- The Washington Times - Friday, June 2, 2000

The Elian Gonzalez saga appears to be coming to a close. While many Americans have been pleased to see the small boy reunited with his father, it has to be considered what kind of life Elian and his immediate family will be returned to. Cuban dictator Fidel Castro has been a tireless and significant actor in the Elian affair from the start, exploiting the case for political gain. Should Elian return to Cuba, as now seems more likely, Mr. Castro will continue to hold considerable sway over the life of every one of them.

Yesterday, a three-judge panel from the 11th U.S. Circuit Court of Appeals in Atlanta ruled that, as a minor, Elian was not entitled to an asylum hearing since such a proceeding would go against the wishes of his father, Juan Miguel Gonzalez. The court upheld a January decision by the Immigration and Naturalization Service that said only Mr. Gonzalez could speak for his child. The INS decision "was within the outside border of reasonable choices," the court said elliptically.

The court's ruling wasn't exactly a ringing endorsement of the INS decision, noted Kendall Coffey, a lawyer for Elian's Miami relatives, who have tried to keep Elian in the United States. It simply stated that the INS had the authority to make policy on the Elian case and that the courts didn't have the jurisdiction to reverse it.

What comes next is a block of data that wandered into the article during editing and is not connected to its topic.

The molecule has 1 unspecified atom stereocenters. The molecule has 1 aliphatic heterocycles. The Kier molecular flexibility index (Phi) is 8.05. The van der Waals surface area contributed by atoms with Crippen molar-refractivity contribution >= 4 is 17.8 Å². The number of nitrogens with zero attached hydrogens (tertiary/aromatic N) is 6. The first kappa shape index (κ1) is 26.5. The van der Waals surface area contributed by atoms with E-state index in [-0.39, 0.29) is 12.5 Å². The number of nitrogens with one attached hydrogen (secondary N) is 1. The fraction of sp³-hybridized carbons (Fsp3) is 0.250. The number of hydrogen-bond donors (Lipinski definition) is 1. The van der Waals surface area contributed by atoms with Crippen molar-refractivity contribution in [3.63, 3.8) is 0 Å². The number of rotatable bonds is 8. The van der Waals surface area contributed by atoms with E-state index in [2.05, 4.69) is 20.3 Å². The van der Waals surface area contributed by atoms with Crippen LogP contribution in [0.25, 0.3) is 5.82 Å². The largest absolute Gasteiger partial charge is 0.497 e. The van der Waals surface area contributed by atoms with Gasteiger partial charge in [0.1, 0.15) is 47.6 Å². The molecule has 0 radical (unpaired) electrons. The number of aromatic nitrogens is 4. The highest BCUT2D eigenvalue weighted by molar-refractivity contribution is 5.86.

President Clinton said Thursday the case was "about the importance of family and the bond between a father and son." Mr. Clinton's observation is misleading, since granting Elian U.S. asylum would have given Elian the option of living in the United States, not the requirement to do so.

The court's ruling deals a blow to the relatives' efforts to win Elian U.S. asylum. Although they now have 14 days to ask the full court to reconsider yesterday's ruling, it seems unlikely the court would reverse the unanimous panel decision. The Miami relatives could also appeal the court ruling to the Supreme Court. For the time being, Elian's relatives have asked Supreme Court Justice Anthony M. Kennedy for an order keeping the boy in the country until the high court reviews his case.

No one should underestimate the bond between father and son. And yet, consider the kind of world Elian will now grow up in if he does go back. In April, the U.N. Human Rights Commission condemned Cuba for its "continued violation of human rights and fundamental freedoms." As a child, Elian's education would mainly consist of indoctrination to the Castro system. He will be rigorously denied freedom of thought. In about four years, Elian would have to spend three months of the year away from home in forced-labor and military-training camps. Venereal disease and teen pregnancy run rampant in these camps. If he is raised as an ordinary Cuban child, Elian would be denied access to vital medications, since Cuba's health care apparatus is suffering severely from lack of funds.

It is a grim childhood. As an adult, the Cuban model hardly allows families to provide for their most basic needs. Religious people, including children, indure severe repression. The regime is the ultimate arbiter of what career one may choose.

In Cuba, only the regime has rights, and those rights are vast indeed. In order to ensure its own survival, it coerces its people into compliance, reaping power from their fear and grief. Indeed, the only happy ending to the Elian saga is for Mr. Castro to disappear.

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